Learn About the History and Nutritional Value of Cinnamon

Cinnamon: Loaded with Flavor and Health Benefits

The Wonders of Cinnamon

Cinnamon is an ancient spice that is widely used in modern times due to its amazing flavor. Today, cinnamon is one of the world’s most popular spices, sprinkled on lattes; indispensable at Thanksgiving; and awesome on French toast. Much like salt, cinnamon is an ingredient that, while often taken for granted, adds depth of flavor, inviting warmth, and multi-faceted dimension to our food. Cinnamon has a long history and an abundance of uses. Let’s learn more.

Cinnamon Basics

The website, Cinnamon Vogue, is a one-stop shop for information about the spice. The site explains that the cinnamon tree is a tropical evergreen, the parts of which can be broken down and used for an assortment of purposes. The bark from the tree can be rolled into sticks that can be used in stick form or ground into cinnamon powder – the most widely used form of cinnamon. The leaves of the cinnamon tree can be steamed and distilled into oil, and the bark can be further broken down into chips (to throw into a fireplace, for instance).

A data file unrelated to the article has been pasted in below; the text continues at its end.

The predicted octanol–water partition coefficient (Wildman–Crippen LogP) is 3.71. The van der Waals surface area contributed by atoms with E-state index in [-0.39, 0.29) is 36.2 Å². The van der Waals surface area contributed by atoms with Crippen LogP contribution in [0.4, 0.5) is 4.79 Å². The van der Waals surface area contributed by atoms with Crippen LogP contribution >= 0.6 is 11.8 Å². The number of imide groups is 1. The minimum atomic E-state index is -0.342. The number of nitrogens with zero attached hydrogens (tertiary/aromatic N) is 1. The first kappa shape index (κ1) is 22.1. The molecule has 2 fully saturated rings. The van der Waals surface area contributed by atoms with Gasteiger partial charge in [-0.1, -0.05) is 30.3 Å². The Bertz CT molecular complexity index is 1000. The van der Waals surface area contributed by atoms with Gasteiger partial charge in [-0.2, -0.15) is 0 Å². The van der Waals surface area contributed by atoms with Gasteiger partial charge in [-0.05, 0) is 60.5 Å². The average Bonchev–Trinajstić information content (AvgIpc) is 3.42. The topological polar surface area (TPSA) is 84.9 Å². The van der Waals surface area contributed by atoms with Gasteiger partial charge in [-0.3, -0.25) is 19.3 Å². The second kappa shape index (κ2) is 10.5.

All cinnamon trees – and there are a number of species – are members of the genus Cinnamomum in the Lauraceae family, although not all of the species are grown commercially. Cinnamomum verum is sometimes referred to as “true cinnamon” (more on that controversy later), but most internationally produced cinnamon is called “cassia.” The world’s supply of cinnamon is largely provided by Indonesia and China, which together produce about 75% of the global supply of the spice.

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